Interesting talk by Michael Specter, staff writer for the New Yorker, speaking to a recent Authors@Google symposium about his provocative new book Denialism: How Irrational Thinking Hinders Scientific Progress, Harms the Planet, and Threatens Our Lives.
Why have so many Americans, who more than any other people have been defined by progress and scientific achievement, begun to mistrust the scientific process itself? How did vaccines, the world’s most effective health measure, become a subject of bitter debate and denial? Why do Americans spend billions of dollars each year on dietary supplements, despite growing stacks of evidence that they are either useless or dangerous? Why, despite thousands of years of agricultural success, do we insist that genetically modified food is somehow different and more dangerous than “conventional” crops? And why, in the era of genomic medicine, do we so often on ignore genetic realities — preferring to cling to the myth that we are all alike?
In Denialism, Specter reveals that Americans have come to mistrust institutions and especially the institution of science more today than ever before. For centuries, the general view had been that science is neither good nor bad-that it merely supplies information and that new information is always beneficial. Now, science is viewed as a political constituency that isn’t always in our best interest.
As Michael Specter sees it, this amounts to a war against progress. The issues may be complex but the choices are not: Are we going to continue to embrace new technologies, along with acknowledging their limitations and threats, or are we ready to slink back into an era of magical thinking? In his book Specter argues for a new Enlightenment, the revival of an approach to the physical world that was stunningly effective for hundreds of years: What can be understood and reliably repeated by experiment is what nature regarded as true. Now, at the time of mankind’s greatest scientific advances-and our greatest need for them-that deal must be renewed.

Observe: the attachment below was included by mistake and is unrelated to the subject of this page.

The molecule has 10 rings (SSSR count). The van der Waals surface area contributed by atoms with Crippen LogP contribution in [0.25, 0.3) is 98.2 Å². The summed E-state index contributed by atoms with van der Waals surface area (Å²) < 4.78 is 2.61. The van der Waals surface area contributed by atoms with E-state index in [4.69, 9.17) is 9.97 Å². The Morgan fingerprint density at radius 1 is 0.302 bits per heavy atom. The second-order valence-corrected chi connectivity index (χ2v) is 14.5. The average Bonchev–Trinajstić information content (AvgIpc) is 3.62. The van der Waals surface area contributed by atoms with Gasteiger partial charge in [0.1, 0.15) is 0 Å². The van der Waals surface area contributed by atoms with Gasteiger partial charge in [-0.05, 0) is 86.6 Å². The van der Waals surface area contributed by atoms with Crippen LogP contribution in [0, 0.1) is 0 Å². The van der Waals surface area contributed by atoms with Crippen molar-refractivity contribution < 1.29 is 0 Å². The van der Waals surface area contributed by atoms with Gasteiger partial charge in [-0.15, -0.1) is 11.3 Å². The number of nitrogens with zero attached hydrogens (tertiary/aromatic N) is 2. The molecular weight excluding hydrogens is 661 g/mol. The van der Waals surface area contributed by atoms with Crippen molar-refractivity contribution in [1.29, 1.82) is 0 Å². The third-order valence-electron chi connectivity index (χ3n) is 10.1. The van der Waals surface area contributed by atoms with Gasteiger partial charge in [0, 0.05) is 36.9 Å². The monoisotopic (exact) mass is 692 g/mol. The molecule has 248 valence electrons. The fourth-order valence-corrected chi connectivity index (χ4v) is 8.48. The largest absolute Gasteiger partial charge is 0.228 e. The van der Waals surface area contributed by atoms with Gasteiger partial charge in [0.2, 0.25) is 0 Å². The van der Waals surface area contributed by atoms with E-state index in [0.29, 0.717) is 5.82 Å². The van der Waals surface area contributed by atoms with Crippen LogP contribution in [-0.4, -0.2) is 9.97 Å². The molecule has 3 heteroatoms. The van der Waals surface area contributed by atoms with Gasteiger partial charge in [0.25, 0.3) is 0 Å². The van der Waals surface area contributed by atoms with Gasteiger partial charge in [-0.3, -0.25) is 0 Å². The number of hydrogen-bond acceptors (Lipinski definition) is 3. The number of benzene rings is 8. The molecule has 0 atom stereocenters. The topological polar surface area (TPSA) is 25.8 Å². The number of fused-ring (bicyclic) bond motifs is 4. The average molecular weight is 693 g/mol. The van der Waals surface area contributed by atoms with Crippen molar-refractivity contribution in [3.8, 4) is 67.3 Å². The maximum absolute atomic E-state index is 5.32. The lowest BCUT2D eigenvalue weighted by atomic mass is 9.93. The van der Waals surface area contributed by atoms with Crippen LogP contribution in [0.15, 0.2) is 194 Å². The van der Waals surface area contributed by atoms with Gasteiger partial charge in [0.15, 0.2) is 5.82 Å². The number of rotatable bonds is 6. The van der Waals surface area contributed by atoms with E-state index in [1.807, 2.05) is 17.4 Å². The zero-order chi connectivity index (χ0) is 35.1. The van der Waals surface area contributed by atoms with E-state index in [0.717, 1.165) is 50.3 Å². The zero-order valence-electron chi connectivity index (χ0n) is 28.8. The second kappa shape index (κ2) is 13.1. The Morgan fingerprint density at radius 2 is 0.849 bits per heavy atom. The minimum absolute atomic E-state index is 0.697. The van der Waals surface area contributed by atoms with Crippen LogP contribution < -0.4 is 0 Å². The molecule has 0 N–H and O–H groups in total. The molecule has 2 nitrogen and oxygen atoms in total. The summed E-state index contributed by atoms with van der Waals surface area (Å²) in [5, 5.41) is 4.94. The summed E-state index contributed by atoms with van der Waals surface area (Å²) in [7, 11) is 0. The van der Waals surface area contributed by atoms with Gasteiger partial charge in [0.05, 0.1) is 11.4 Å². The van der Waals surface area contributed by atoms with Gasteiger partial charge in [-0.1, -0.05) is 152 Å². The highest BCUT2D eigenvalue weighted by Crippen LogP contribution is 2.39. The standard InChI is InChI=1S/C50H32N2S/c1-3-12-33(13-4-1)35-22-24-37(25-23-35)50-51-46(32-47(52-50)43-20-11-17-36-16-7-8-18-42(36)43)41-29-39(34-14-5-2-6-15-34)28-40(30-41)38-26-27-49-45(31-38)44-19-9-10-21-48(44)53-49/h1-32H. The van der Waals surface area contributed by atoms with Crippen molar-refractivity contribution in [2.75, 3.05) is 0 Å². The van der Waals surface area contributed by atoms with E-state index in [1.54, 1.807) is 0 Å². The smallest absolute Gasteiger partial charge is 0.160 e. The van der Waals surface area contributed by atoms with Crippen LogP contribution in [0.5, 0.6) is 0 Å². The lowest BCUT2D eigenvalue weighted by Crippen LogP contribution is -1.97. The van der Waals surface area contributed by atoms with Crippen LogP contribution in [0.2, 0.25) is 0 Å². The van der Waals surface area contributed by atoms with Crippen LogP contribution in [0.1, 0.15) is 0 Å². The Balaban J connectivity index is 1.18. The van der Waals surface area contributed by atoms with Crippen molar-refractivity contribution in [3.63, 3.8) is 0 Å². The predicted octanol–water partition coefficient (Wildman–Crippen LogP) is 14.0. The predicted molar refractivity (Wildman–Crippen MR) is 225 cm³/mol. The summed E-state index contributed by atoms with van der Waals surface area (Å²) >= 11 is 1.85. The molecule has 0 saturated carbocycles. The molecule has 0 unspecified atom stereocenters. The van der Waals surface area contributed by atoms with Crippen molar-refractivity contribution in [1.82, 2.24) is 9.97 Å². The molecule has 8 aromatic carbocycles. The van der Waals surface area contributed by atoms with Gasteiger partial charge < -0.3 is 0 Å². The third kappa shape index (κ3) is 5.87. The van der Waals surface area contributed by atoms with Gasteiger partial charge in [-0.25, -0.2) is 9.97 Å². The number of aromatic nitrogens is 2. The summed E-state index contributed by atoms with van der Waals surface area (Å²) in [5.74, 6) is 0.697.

Full disclosure: The foregoing comments were cribbed shamelessly from the YouTube post for this video and the Amazon product description, just so you know… However, given they raise a number of the pertinent questions needed to be made, and not wanting to re-invent the wheel, I didn’t see any point in attempting to re-fashion them simply to sound clever.
It’s a fortunate coincidence for Specter that his book is rolling out in the present environment of renewed controversy over climate-change as the global confab in Copenhagen kicks off, even though it should be noted that his book quite intentionally doesn’t deal at all specifically with the subject of global warming to which the term “denialism” is most frequently (and quite often unfairly) attributed these days. I think it was a wise choice on Specter’s part to make a clear distinction in this regard, even though some of the same operative patterns of thought may be shared by people who likewise share a deep distrust of institutional authority.